March 8, 2022, is International Women’s Day, a worldwide celebration recognizing the achievements of women, without regard to their national, ethnic, linguistic, cultural, economic or political differences. International Women’s Day has its roots in the larger movement for women’s suffrage and against sexual discrimination in employment in western countries and was first celebrated by socialists. Observance of the holiday began with American socialists in 1909 to honor protests by women workers against poor working conditions and unequal treatment by employers. It was spread to Europe, Asia and other parts of the world by socialist movements, and was ultimately embraced by second wave feminists, who used the occasion to call for equal pay, equal economic opportunity, equal legal rights, reproductive rights, and the prevention of violence against women. The United Nations began to celebrate International Women’s Day in 1975, and the UN General Assembly declared the date an official UN holiday for women’s rights and world peace in 1977.
The date of International Women’s Day was at first not standardized, with women’s movements in different countries celebrating different days in late February and March. Celebration of the holiday on March 8 began in Germany and became the standard in the decades after World War I as many countries declared the date an official holiday. Clemson Libraries invites you to learn more about International Women’s Day, the feminist movement, as well as the achievements and stories of women from across the world, in recent and earlier times through an exploration of our collections, starting with the following works:
The immediate post-WWI period was a watershed for women’s rights, with women receiving the vote in many countries and women’s movements springing up across the world. Peace on Our Terms is the first book to demonstrate the centrality of women’s activism to the Paris Peace Conference and the critical diplomatic events of 1919. It tells the timely story of how female activists from around the world transformed women’s rights into a global rallying cry, laying a foundation for generations to come.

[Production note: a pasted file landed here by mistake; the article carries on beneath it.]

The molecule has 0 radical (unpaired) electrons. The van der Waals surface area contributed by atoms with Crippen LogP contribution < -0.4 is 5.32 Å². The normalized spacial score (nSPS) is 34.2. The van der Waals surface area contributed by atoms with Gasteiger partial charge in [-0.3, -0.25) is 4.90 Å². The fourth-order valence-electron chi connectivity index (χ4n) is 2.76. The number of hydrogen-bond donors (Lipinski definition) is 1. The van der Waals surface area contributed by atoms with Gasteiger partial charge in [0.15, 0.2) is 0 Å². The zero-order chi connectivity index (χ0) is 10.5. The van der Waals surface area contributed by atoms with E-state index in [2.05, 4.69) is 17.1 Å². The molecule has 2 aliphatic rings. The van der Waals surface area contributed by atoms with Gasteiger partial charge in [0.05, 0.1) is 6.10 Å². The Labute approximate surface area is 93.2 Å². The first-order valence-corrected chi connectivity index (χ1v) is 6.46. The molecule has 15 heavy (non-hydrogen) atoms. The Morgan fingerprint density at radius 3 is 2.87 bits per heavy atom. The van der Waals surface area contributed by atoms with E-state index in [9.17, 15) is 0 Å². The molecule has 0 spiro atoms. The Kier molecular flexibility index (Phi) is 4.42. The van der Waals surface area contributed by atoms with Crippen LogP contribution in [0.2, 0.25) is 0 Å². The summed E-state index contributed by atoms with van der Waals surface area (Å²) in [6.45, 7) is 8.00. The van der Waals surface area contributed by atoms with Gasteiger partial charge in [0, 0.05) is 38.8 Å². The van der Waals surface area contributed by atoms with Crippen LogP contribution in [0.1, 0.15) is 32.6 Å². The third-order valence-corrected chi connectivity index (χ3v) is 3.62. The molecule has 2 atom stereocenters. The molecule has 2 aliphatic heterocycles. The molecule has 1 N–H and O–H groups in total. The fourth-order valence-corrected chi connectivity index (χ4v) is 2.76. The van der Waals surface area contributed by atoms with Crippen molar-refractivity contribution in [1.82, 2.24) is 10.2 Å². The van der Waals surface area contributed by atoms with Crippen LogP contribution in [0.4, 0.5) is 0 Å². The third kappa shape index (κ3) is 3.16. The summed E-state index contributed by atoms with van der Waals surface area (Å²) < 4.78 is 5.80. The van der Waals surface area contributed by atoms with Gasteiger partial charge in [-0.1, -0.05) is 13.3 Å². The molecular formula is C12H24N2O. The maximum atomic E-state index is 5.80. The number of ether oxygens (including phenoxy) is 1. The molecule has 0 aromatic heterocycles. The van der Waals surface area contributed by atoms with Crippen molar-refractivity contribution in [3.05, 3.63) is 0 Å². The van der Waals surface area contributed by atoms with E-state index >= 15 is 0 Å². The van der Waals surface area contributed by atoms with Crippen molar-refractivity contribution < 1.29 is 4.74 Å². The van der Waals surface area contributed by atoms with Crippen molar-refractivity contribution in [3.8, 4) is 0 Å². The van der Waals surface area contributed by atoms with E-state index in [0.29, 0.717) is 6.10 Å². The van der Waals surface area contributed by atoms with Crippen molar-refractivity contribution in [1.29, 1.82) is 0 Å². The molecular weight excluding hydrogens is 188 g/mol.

Newspaper journalist, teacher, and social reformer, Josephine J. Turpin Washington led a life of intense engagement with the issues facing African American society in the post-Reconstruction era. This volume recovers numerous essays, many of them unavailable to the general public until now. It reveals the major contributions to the emerging black press made by this Virginia-born, Howard University-educated woman who clerked for Frederick Douglass and went on to become a writer with an important and unique voice.
This book explores the work of 20 leading female architects living and working in China today. Together they represent a mix of creative talents who are having a significant influence on the national scene. Featuring detailed profiles of each architect, this book showcases over 50 of their key projects across China, from small- to large-scale, residential to commercial, and urban to rural developments, many never before published.
Feminist Manifestos is an unprecedented collection of 150 documents from feminist organizations and gatherings in over 50 countries over the course of three centuries. In the first book of its kind, the manifestos are shown to contain feminist theory and recommend actions for change. They also to expand our very conceptions of feminist thought and activism. Covering issues from political participation, education, religion and work to reproduction, violence, racism, and environmentalism, the manifestos together challenge simplistic definitions of gender and feminist movements in exciting ways.
In this enthralling, empowering “mixtape” memoir, a visionary American feminist scholar retraces her personal journey while reflecting on the painful legacies and exhilarating liberations that permeate Beyoncé’s game-changing Lemonade album.
Celebrated graphic novelist Penelope Bagieu profiles the lives of feisty female role models from across the globe and throughout human history, some famous, others little known. From Nellie Bly to Mae Jemison or Josephine Baker to Naziq al-Abid, the stories in this comic biography are sure to inspire the next generation of rebel ladies.
This book explores how black women who chased careers in STEM fields helped shape the world we know today. It examines advancements to different fields made by these women, the barriers they faced, and their accomplishments.
Bad Feminist (2014)
A collection of essays spanning politics, criticism, and feminism from American author Roxane Gay, one of the most-watched cultural observers of her generation.
My Beloved World (2013)
Memoir of Justice Sonia Sotomayor, the first Hispanic and third woman appointed to the United States Supreme Court.